Atlanta Hawks

Fact or Fiction: Assessing the Atlanta Hawks' ceiling following Eastern Conference Finals run

The Atlanta Hawks shocked the NBA world last season, making an unexpected run to the Eastern Conference Finals.

Coming up just two wins shy of reaching the NBA Finals for the first time in franchise history since relocating to Atlanta, the Hawks will face lofty expectations heading into the 2021-22 season.

To get a sense of those expectations, our NBA.com Staff played a game of "Fact or Fiction" to discuss what to expect from the Hawks this upcoming year.

Last year's run to the Conference Finals was a fluke

Kyle Irving (@KyleIrv_): Fiction. The Hawks dealt with various injuries to key players all of last season and still found a way to stay afloat in the tightly-contested East. Their run to the Conference Finals was a product of everyone getting healthy at the right time, parlayed with the All-Star level production of star guard Trae Young, who took his game to another stratosphere in the playoffs.

You could make the argument that Atlanta was the deepest team in the NBA last season, going a legitimate eight-to-nine guys deep, even in the postseason when you typically shorten up your rotation. They had nine different players average double figures scoring and that shone through when it mattered most, with different players stepping up around Young each and every playoff game. That type of firepower was tough to contain.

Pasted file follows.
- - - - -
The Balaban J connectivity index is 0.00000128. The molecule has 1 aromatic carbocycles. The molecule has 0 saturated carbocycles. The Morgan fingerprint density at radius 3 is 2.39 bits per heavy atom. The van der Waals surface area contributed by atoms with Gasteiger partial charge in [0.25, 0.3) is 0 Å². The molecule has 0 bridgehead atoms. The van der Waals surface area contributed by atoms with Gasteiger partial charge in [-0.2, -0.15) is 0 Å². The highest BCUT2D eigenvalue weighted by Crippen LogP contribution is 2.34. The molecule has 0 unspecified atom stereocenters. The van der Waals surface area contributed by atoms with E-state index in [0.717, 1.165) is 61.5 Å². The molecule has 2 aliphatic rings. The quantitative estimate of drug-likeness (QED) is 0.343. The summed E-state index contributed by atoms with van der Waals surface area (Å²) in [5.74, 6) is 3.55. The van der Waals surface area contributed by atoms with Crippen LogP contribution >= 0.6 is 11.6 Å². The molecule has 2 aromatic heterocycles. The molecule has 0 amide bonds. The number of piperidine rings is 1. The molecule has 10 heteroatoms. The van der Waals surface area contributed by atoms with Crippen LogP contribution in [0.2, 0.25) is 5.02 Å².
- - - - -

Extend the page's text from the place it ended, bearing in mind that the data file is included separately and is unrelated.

Kane Pitman (@KanePitman): Fiction. Calling it a fluke would be a little too disrespectful for mine. However, I think it's reasonable to suggest they had a friendly path to get to the Conference Finals when you consider the implosion of the Philadelphia 76ers.

One of the most impressive aspects of the Hawks run was the fearlessness they played with in big moments which does project well into the future. Game 7 on the road against the Sixers and Game 1 on the road in Milwaukee were marquee wins in a really enjoyable run.

Gilbert McGregor (@GMcGregor21): Fiction. Saying the Hawks' run was a fluke would be grossly underappreciating what they managed to do in the postseason.

To start, Atlanta clearly outmatched the New York Knicks, who they were able to eliminate in five games despite not having home court advantage. I understand the flaws that the Sixers had, but the Hawks were viewed as major underdogs and overcame the absence of De'Andre Hunter to eliminate the East's No. 1 seed.